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White or Red: Which Wine Do You Prefer?

by in Community, July 24th, 2013

POLL: Red or White Wine?Food Network Magazine wants to know which side you’re on. Vote in the poll below and tell FN Dish whether you prefer to sip white or red wine.

Mulled Wine: The Solution for Abundant and Cheap Holiday Wine

by in Drinks, Holidays, December 27th, 2012

Mulled WineThe holidays offer a great opportunity for gathering family and friends, to remember old times and make new memories. And since it’s a celebratory time, it’s inevitable that there will be some drinking going on — a toast with Champagne, wine with dinner, etc. Wine is also a popular host/hostess gift. But after you’ve received the umpteenth bottle of Merlot, what do you do with all the wine? FN Dish has the perfect solution for you.

How about mulled wine? Just think about it. Unless you have a wine cellar to store the bottles, you probably won’t have the space to keep them. And how many times have you put a bottle of wine in your pantry only to discover next Christmas it’s still there? So instead of letting those bottles gather dust, make mulled wine. It’s the perfect way to extend your holiday entertaining into the New Year. Plus it’s a great solution for using up cheap wine (i.e., inexpensive wine — you wouldn’t want to use a $50 bottle for mulled wine).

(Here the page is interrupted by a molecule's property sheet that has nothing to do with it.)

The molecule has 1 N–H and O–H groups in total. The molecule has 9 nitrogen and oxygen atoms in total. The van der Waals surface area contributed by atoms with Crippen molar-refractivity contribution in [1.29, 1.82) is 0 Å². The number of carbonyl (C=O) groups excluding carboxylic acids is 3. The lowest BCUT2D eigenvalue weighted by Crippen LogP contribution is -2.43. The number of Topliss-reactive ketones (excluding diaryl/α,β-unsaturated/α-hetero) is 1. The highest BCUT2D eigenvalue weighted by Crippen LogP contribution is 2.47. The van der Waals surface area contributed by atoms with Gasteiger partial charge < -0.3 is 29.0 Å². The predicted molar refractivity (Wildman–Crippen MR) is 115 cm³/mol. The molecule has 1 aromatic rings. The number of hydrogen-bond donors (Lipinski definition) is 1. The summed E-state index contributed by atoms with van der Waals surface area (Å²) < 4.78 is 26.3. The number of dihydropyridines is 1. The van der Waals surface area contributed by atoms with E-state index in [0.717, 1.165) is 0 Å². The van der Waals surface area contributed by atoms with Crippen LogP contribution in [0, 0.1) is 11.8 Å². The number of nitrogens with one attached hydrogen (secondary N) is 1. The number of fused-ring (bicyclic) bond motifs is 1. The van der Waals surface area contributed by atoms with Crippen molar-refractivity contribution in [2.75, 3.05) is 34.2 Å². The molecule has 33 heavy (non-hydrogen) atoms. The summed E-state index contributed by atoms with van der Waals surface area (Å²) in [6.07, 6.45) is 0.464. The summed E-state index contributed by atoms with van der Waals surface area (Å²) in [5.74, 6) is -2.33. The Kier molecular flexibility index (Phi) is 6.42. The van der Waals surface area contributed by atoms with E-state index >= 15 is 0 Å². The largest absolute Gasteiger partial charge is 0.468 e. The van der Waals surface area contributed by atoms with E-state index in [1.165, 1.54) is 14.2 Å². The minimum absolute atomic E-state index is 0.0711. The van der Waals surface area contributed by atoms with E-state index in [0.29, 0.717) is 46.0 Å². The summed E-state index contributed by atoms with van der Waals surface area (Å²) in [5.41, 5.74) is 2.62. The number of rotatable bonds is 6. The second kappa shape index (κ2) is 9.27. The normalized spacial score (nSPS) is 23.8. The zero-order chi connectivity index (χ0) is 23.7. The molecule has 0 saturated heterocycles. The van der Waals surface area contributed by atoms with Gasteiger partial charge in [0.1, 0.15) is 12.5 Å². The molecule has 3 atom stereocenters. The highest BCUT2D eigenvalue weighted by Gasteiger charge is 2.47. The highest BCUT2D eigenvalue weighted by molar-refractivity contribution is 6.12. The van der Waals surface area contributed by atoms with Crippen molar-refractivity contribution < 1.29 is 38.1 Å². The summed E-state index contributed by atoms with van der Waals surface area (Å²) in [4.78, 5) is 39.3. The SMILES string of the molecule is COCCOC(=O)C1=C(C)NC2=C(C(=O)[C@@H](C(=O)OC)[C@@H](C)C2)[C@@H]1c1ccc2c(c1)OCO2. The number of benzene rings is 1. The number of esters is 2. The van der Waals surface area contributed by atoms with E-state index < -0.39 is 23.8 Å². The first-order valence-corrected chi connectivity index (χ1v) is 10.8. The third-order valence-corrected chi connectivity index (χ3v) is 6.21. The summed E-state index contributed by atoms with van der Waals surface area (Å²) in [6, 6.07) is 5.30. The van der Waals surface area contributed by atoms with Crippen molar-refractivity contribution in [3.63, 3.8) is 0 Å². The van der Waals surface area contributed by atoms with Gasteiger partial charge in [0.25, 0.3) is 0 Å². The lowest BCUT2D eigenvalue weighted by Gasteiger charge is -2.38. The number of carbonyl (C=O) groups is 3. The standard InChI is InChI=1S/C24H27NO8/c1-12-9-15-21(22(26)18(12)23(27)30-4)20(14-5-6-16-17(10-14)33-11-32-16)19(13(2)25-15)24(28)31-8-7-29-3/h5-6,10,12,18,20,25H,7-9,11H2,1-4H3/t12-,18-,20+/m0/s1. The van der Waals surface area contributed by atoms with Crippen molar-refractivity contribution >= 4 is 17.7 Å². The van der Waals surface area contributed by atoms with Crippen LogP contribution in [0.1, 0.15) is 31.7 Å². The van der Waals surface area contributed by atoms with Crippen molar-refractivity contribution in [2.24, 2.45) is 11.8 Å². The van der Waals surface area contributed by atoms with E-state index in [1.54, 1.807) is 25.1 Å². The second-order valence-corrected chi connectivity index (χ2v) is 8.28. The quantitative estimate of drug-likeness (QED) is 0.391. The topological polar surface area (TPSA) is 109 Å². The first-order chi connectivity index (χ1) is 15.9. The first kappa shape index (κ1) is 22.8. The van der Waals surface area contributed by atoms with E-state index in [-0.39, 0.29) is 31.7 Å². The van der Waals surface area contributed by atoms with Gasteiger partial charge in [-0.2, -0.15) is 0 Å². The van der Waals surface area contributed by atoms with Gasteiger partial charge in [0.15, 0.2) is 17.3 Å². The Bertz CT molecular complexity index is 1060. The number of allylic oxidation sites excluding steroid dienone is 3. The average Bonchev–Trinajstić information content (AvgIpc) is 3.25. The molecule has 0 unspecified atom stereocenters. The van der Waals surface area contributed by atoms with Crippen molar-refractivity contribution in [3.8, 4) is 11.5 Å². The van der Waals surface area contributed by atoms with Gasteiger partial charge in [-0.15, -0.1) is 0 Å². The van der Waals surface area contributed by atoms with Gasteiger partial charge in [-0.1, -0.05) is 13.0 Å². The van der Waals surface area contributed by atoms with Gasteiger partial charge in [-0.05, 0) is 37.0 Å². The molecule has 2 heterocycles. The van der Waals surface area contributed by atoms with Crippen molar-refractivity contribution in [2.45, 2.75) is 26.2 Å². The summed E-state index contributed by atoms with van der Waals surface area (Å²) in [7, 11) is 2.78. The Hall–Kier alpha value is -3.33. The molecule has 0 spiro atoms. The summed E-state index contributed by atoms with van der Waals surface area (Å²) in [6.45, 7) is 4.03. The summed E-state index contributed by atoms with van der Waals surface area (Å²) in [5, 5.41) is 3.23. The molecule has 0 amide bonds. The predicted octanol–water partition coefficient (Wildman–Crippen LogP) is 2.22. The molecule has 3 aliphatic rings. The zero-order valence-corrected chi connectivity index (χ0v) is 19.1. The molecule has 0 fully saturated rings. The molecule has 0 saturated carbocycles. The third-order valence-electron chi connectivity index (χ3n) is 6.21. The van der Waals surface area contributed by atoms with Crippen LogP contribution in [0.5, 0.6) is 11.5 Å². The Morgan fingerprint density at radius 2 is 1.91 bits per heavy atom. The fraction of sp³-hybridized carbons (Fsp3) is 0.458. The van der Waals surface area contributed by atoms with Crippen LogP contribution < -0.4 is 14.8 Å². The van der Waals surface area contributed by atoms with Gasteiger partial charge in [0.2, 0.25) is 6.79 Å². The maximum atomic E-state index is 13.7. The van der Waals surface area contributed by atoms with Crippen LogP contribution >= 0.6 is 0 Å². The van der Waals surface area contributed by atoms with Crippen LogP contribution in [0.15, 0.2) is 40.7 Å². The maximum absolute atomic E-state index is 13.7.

Get the mulled wine recipes

Enter for a Chance to Win a Zig Zag Wine Bottle Holder

by in Contests, November 1st, 2012

Zig Zag Wine Bottle Holder GiveawayHaving a wine bottle holder is a great way to show off a favorite bottle and add a touch of class to your kitchen. This funky wine bottle holder by Emilia Ceramics will reliably nestle your wine in between pours and serve as a great kitchen conversation piece — especially at the Thanksgiving table.